Figure 1. Molecular structures of sulforaphane and its metabolites: Sulforaphane (SFN) sulforaphane-glutathione (SFN-GSH), sulforaphane-cysteine (SFN-Cys), sulforaphane cysteine-glycine (SFN-CG) and sulforaphane-N-acetyl-cysteine (SFN-NAC).
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Figure 2. Extracted ion chromatograms of 7.8 nM spiked extracted plasma. SFN and SFN-CG peaks were produced due to in-source fragmentation are marked with arrows. Transitions from the top to the bottom: SFN-Cys, SFN-d8, SFN-NAC-d8, SFN-CG, SFN-GSH, SFN, and SFN-NAC. Peaks produced by in source ionization marked with “ * ”.
Figure 2. Extracted ion chromatograms of 7.8 nM spiked extracted plasma. SFN and SFN-CG peaks were produced due to in-source fragmentation are marked with arrows. Transitions from the top to the bottom: SFN-Cys, SFN-d8, SFN-NAC-d8, SFN-CG, SFN-GSH, SFN, and SFN-NAC. Peaks produced by in source ionization marked with “ * ”.
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Figure 3. Pharmacokinetic profiles of SFN and metabolites in plasma taken from participant one (dotted line) and participant two (solid line) over 8 h. Metabolites are: (a) SFN, (b) SFN-Cys, (c) SFN-GSH, (d) SFN-CG, (e) SFN-NAC and (f) Total all metabolites (combined value of all metabolites). Y-axis represents measured concentration in ng/ML.
Figure 3. Pharmacokinetic profiles of SFN and metabolites in plasma taken from participant one (dotted line) and participant two (solid line) over 8 h. Metabolites are: (a) SFN, (b) SFN-Cys, (c) SFN-GSH, (d) SFN-CG, (e) SFN-NAC and (f) Total all metabolites (combined value of all metabolites). Y-axis represents measured concentration in ng/ML.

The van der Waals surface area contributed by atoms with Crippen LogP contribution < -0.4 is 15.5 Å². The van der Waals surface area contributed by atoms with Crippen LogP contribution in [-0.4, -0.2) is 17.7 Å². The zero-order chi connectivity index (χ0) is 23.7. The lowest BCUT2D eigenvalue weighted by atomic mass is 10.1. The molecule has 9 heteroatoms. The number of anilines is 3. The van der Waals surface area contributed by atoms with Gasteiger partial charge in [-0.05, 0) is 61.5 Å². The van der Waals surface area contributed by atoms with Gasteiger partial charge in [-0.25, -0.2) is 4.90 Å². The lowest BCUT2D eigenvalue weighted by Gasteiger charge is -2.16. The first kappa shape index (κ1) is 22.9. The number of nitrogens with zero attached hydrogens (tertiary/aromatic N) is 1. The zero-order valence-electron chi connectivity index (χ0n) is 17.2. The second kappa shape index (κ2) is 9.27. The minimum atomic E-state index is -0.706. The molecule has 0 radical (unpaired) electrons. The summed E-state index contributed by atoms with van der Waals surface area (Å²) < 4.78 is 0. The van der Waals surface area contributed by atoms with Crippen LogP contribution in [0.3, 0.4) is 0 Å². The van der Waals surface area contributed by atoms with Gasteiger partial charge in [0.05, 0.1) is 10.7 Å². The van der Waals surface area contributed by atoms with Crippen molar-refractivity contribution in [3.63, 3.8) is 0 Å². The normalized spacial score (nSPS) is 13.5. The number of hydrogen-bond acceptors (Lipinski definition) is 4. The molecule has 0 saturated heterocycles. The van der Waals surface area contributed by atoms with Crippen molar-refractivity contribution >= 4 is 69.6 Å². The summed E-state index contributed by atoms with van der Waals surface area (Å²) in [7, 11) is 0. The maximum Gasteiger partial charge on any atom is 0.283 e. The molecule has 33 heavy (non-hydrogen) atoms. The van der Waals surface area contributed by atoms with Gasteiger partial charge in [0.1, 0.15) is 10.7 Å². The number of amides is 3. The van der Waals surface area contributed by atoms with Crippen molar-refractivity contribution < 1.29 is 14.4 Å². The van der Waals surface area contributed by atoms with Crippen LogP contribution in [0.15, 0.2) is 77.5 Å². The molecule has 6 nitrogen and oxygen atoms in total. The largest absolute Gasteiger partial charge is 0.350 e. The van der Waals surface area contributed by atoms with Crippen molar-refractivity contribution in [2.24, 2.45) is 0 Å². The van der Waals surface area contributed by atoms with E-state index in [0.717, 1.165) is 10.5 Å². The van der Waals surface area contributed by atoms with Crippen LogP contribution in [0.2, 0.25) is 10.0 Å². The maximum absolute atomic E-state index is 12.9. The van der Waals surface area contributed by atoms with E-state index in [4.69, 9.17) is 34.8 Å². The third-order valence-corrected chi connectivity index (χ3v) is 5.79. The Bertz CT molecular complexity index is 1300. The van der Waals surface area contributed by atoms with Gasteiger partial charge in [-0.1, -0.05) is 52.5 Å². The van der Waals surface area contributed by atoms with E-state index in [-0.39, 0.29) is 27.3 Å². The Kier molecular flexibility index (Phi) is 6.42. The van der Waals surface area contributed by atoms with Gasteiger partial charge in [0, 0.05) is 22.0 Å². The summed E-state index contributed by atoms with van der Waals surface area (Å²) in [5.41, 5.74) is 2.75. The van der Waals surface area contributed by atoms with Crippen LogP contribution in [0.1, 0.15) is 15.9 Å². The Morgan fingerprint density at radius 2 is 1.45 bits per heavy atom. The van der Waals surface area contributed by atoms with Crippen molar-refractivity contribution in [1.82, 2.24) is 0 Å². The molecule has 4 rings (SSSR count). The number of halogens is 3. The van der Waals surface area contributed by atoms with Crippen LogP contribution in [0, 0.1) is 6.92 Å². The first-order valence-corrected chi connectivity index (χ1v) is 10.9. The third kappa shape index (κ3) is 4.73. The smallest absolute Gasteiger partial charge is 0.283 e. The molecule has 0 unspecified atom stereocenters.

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Table 1. Summary of accuracy and linear range for sulforaphane and metabolites.
Table 1. Summary of accuracy and linear range for sulforaphane and metabolites.
Target CompoundAccuracy (% bias)LOQ (nM)Linear Range (nM)R2
3.9 nM7.8 nM11.7 nM200 nM1000 nM
SFN-−2.70-−11.812.27.87.8–10000.9947
SFN-GSH−5.7011.32.652.60.13.9 3.9–1000 0.9944
SFN-CG−2.308.4−3.153.4−0.603.93.9–10000.9991
SFN-Cys3.5510.32.6514.87.903.93.9–1000 0.9962
SFN-NAC1.85−4.60−1.8511.23.203.93.9–5000 0.9981
Table 2. Monitored transitions and retention times of all analytes.
Table 2. Monitored transitions and retention times of all analytes.
Compoundm/z, TransitionCollision EnergyRetention Time (min)
SFN-Cys299.00 > 136.00−111.47
SFN-GSH484.80 > 179.30−251.79
SFN177.90 > 113.90−122.55
SFN-NAC340.80 > 178.00−142.02
SFN-d8185.80 > 122.20−102.55
SFN-CG355.80 > 136.10−121.59
Table 3. Summary of precision and recovery for sulforaphane and metabolites.
Table 3. Summary of precision and recovery for sulforaphane and metabolites.
Target CompoundRepeatability (n = 6) %RSDIntermediate Precision (n = 3)
%RSD
Recovery (% Difference)
3.9 nM7.8 nM11.7 nM200 nM200 nM40 nM200 nM1000 nM
SFN-8.61-0.55411.910.5714.1−1.64
SFN-GSH9.538.187.761.965.739.8119.61−6.15
SFN-CG3.684.283.951.195.4715.2−10.10.846
SFN-Cys4.015.951.031.721.85−5.63−1.97−0.26
SFN-NAC6.663.383.121.250.656−8.92−4.67−3.12
Table 4. Area under the curve (AUC) and mean peak of Participants one and two.
Table 4. Area under the curve (AUC) and mean peak of Participants one and two.
MetaboliteParticipant OneParticipant Two
AUCMean PeakAUCMean Peak
SFN424.9183.5520.8206.5
SFN Cys401113.8245.5112.2
SFN-GSH400150.1530.3240.8
SFN-Cys-Gly12644081007419.2
SFN-NAC385.674.3172.535.6
Total all metabolites2876906.224761014
Table 5. Summary of participant demographics.
Table 5. Summary of participant demographics.
DemographicsParticipant OneParticipant Two
Age (yrs)2320
BMI (m/kg2)2426
Dietary restrictionsNilNil
MedicationOCP1Nil
Co-morbiditiesNilNil
1 Oral contraceptive pill.